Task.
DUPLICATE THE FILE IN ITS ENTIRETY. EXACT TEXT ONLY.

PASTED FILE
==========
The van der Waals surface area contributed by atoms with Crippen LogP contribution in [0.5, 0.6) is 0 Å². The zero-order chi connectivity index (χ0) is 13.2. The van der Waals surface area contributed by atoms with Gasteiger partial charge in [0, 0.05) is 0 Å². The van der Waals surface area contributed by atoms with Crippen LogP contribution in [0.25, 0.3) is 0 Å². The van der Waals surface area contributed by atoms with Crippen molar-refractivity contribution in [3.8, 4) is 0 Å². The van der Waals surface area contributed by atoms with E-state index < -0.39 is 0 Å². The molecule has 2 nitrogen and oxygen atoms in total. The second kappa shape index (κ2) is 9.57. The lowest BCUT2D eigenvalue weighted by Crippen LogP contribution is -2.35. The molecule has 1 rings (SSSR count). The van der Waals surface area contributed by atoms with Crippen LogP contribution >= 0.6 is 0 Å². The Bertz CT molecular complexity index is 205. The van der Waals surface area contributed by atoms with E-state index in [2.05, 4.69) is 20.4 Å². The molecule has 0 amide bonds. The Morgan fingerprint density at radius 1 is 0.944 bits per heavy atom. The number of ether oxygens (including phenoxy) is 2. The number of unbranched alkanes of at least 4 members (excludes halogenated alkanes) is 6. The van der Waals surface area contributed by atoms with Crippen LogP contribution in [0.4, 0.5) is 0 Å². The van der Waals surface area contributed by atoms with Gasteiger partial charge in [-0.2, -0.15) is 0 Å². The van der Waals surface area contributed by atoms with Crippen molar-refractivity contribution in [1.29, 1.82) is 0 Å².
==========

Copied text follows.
The van der Waals surface area contributed by atoms with Crippen LogP contribution in [0.5, 0.6) is 0 Å². The zero-order chi connectivity index (χ0) is 13.2. The van der Waals surface area contributed by atoms with Gasteiger partial charge in [0, 0.05) is 0 Å². The van der Waals surface area contributed by atoms with Crippen LogP contribution in [0.25, 0.3) is 0 Å². The van der Waals surface area contributed by atoms with Crippen molar-refractivity contribution in [3.8, 4) is 0 Å². The van der Waals surface area contributed by atoms with E-state index < -0.39 is 0 Å². The molecule has 2 nitrogen and oxygen atoms in total. The second kappa shape index (κ2) is 9.57. The lowest BCUT2D eigenvalue weighted by Crippen LogP contribution is -2.35. The molecule has 1 rings (SSSR count). The van der Waals surface area contributed by atoms with Crippen LogP contribution >= 0.6 is 0 Å². The Bertz CT molecular complexity index is 205. The van der Waals surface area contributed by atoms with E-state index in [2.05, 4.69) is 20.4 Å². The molecule has 0 amide bonds. The Morgan fingerprint density at radius 1 is 0.944 bits per heavy atom. The number of ether oxygens (including phenoxy) is 2. The number of unbranched alkanes of at least 4 members (excludes halogenated alkanes) is 6. The van der Waals surface area contributed by atoms with Crippen LogP contribution in [0.4, 0.5) is 0 Å². The van der Waals surface area contributed by atoms with Gasteiger partial charge in [-0.2, -0.15) is 0 Å². The van der Waals surface area contributed by atoms with Crippen molar-refractivity contribution in [1.29, 1.82) is 0 Å².